In North America, the annual incidence of CD ranges from 2.2 to 14.3 cases per 100,000 people, with prevalence rates being 26 to 210 cases per 100,000 people5,6. Despite the lower CD incidence in South America and Asia, several studies have directed attention to the growing number of cases diagnosed worldwide7. In Brazil, one of the first studies reported was that by Gaburri et al., highlighting the growing numbers of individuals diagnosed with CD in the second half of the 20th century8. These data were later confirmed by Souza et al.9.

CD etiology remains unknown. Inflammatory bowel diseases (IBDs) were once considered psychosomatic. Progress in biomedical understanding in the field of chronic illnesses has highlighted genetic, environmental, and molecular features in IBD pathogenesis10. On the other hand, the contributions of psychological factors on the disease course have been neglected11.

The current understanding of IBD multifactorial causality focuses on a possible disease process modulation by emotional states, which might aggravate symptoms, cause relapses or, on the contrary, positively influence the previous situation12-14. In this new setting, environmental, food, immune, and infectious factors have been exhaustively investigated as possible causes for CD. Currently, one of the most accepted theories is the immune. However, a strong indication of the impact of emotions on intestinal diseases is observed both in CD and ulcerative colitis15.

Recently, a number of reports have approached the occurrence of psychological disorders affecting patients with CD, as well as possible interactions10,15. Although this association is currently well-accepted, there has been little change and impact on the disease course and clinical practice15,16. There is much controversy, and there are few prospective and controlled studies on the possible role that psychological aspects play in eliciting and/or influencing clinical course of IBD.

The gastrointestinal tract is one of the most common sites affected by somatic symptoms precipitated by psychological factors. The fact that depression symptoms can have a direct influence on immune disorders associated with CD17 and a negative effect on several chronic diseases is noted18. In addition, a great number of patients relate the occurrence of appetite loss, nausea, and diarrhea to an event generating anxiety19.

Determining the occurrence of mood swings and their possible association with patients' and CD characteristics may allow for the implementation of specific therapies targeting an identified psychological disorder, thus contributing to a better overall approach, which may improve the quality of life. However, few studies are reported in Brazil regarding CD, despite the growing interest in the topic. To date, there are no prospective longitudinal studies in Brazil assessing the occurrence of mood swings in patients with CD, as well as possible factors associated with the disease.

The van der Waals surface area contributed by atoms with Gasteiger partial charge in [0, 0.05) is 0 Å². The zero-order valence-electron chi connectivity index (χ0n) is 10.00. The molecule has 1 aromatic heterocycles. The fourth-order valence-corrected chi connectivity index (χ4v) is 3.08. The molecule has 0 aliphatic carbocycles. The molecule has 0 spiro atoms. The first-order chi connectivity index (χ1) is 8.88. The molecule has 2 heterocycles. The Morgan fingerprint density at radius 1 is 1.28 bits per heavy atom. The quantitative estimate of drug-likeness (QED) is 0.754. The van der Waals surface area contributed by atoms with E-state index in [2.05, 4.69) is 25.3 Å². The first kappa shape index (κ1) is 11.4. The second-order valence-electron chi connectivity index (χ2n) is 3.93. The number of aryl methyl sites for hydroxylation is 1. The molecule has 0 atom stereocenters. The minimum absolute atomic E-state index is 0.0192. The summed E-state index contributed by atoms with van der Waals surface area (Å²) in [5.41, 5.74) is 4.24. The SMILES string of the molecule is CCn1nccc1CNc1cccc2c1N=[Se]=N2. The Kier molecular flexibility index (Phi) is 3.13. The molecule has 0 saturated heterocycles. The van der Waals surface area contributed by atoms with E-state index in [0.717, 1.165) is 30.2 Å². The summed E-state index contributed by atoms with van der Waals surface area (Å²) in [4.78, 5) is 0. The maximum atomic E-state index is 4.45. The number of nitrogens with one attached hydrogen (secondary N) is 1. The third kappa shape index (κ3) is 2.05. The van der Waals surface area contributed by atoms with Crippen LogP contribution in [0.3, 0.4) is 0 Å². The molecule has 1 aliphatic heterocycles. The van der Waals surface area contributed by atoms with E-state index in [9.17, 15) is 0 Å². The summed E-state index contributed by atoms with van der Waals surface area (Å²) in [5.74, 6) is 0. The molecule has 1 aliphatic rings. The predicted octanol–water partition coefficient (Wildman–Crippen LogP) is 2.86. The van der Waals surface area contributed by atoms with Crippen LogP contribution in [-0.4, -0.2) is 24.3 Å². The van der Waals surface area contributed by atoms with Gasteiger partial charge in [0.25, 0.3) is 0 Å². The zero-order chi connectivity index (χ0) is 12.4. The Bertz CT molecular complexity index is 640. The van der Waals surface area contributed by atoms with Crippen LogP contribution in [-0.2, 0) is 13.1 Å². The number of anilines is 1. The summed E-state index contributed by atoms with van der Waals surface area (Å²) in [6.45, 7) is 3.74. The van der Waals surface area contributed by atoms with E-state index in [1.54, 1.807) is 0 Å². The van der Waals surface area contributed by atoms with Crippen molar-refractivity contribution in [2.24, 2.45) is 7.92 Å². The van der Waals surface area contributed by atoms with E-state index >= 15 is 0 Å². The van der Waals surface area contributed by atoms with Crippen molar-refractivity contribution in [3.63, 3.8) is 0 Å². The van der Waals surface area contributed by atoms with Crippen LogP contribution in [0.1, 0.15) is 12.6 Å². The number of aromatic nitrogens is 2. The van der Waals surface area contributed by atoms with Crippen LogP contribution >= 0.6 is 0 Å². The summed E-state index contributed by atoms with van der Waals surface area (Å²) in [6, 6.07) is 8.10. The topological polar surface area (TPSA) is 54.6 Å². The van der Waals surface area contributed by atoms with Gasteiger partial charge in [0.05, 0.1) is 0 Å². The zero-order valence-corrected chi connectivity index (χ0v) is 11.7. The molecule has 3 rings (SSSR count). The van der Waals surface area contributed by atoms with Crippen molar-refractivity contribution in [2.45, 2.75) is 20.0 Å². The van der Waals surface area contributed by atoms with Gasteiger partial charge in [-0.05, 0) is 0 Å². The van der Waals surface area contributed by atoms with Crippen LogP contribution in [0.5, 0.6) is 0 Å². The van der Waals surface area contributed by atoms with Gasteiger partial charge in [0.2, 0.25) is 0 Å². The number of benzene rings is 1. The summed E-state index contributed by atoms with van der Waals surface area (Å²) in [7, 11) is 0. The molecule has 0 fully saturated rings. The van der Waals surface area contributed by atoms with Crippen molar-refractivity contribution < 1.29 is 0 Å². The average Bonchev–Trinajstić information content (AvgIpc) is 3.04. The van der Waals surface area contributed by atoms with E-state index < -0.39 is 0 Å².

Considering the importance of the topic, the current study aims to assess the incidence of mood swings in patients with CD, as well as the possible associated factors.


This is a prospective longitudinal study in which 55 patients with CD in regular follow-up at the outpatient IBD clinic of the Gastroenterology Department of the Uni-versidade Federal de Juiz de Fora's (UFJF) Hospital were consecutively included in a psychological assessment of their mood status. The assessment was conducted from August 2009 to December 2010.

The study was approved by the UFJF's Ethics in Research Committee and all subjects signed an informed consent containing information about the study objective and methods. The patients were assured the right not to participate in the study; nonparticipation would not interfere with their treatment in the facility.

CD diagnosis was established by combining clinical, endoscopic, and radiologic data supplemented by the typical histological aspect in either mucous membrane biopsies or surgery resection specimens when available20.

The following were considered exclusion criteria: (a) age < 18 years or > 65 years; (b) indication of hospital admission or immediate surgery resulting from CD complication; (c) fulminating disease; (d) presence of a stoma or short bowel syndrome; (e) current or previous diagnosis of psychosis; (f) pregnancy; (g) breastfeeding women; (h) lost to follow-up.

Demographics, such as gender, age, marital status, and education, were recorded at baseline. Medical history and clinical features related to CD were evaluated for: (a) CD location; (b) disease duration (in months); (c) clinical activity; (d) presence and site of fistulae; (e) medication use; (f) current history of alcohol intake and tobacco use; (g) prior surgery history if resulting from CD complication; (h) family history of depression. Alcohol intake was considered significant when higher than 60 grams/day in males and 40 grams/day in females.

The Vienna classification was used to assess the phenotype of patients with CD21. Disease activity was assessed through the Crohn's Disease Activity Index

(CDAI), which has been strictly developed and validated; a score < 150 points was considered "remitting disease" and a score > 150 points was considered "disease activity"22.